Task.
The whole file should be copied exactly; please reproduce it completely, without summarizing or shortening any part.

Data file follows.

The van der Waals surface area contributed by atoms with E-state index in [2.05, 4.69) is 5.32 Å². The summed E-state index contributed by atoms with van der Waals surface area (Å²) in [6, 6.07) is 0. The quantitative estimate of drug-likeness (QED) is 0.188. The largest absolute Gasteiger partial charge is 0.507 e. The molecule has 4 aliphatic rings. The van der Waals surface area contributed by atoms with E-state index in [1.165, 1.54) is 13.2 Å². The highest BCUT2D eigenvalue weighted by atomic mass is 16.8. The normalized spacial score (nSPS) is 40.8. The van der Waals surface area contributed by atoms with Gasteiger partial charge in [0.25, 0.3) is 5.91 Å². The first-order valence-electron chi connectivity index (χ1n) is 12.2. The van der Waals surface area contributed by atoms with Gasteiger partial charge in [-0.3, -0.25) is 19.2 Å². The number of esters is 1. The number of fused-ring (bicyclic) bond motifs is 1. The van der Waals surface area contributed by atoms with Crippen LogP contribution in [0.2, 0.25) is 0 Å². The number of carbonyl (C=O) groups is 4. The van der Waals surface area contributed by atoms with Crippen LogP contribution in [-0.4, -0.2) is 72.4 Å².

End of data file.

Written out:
The van der Waals surface area contributed by atoms with E-state index in [2.05, 4.69) is 5.32 Å². The summed E-state index contributed by atoms with van der Waals surface area (Å²) in [6, 6.07) is 0. The quantitative estimate of drug-likeness (QED) is 0.188. The largest absolute Gasteiger partial charge is 0.507 e. The molecule has 4 aliphatic rings. The van der Waals surface area contributed by atoms with E-state index in [1.165, 1.54) is 13.2 Å². The highest BCUT2D eigenvalue weighted by atomic mass is 16.8. The normalized spacial score (nSPS) is 40.8. The van der Waals surface area contributed by atoms with Gasteiger partial charge in [0.25, 0.3) is 5.91 Å². The first-order valence-electron chi connectivity index (χ1n) is 12.2. The van der Waals surface area contributed by atoms with Gasteiger partial charge in [-0.3, -0.25) is 19.2 Å². The number of esters is 1. The number of fused-ring (bicyclic) bond motifs is 1. The van der Waals surface area contributed by atoms with Crippen LogP contribution in [0.2, 0.25) is 0 Å². The number of carbonyl (C=O) groups is 4. The van der Waals surface area contributed by atoms with Crippen LogP contribution in [-0.4, -0.2) is 72.4 Å².